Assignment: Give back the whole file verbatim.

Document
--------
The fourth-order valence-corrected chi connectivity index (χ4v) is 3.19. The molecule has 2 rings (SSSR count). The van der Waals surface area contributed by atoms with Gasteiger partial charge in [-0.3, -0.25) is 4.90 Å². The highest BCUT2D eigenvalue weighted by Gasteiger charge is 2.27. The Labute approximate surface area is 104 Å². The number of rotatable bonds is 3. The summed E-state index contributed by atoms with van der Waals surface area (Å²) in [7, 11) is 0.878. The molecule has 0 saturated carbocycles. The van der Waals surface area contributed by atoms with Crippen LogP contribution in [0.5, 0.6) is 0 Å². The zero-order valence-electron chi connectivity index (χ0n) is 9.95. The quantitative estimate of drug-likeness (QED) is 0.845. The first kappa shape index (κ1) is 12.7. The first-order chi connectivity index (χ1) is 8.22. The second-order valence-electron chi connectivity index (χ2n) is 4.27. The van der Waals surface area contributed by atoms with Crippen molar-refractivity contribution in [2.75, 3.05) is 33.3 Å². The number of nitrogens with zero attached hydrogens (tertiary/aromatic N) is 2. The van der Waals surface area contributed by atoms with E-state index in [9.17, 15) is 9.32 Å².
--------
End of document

The fourth-order valence-corrected chi connectivity index (χ4v) is 3.19. The molecule has 2 rings (SSSR count). The van der Waals surface area contributed by atoms with Gasteiger partial charge in [-0.3, -0.25) is 4.90 Å². The highest BCUT2D eigenvalue weighted by Gasteiger charge is 2.27. The Labute approximate surface area is 104 Å². The number of rotatable bonds is 3. The summed E-state index contributed by atoms with van der Waals surface area (Å²) in [7, 11) is 0.878. The molecule has 0 saturated carbocycles. The van der Waals surface area contributed by atoms with Crippen LogP contribution in [0.5, 0.6) is 0 Å². The zero-order valence-electron chi connectivity index (χ0n) is 9.95. The quantitative estimate of drug-likeness (QED) is 0.845. The first kappa shape index (κ1) is 12.7. The first-order chi connectivity index (χ1) is 8.22. The second-order valence-electron chi connectivity index (χ2n) is 4.27. The van der Waals surface area contributed by atoms with Crippen molar-refractivity contribution in [2.75, 3.05) is 33.3 Å². The number of nitrogens with zero attached hydrogens (tertiary/aromatic N) is 2. The van der Waals surface area contributed by atoms with E-state index in [9.17, 15) is 9.32 Å².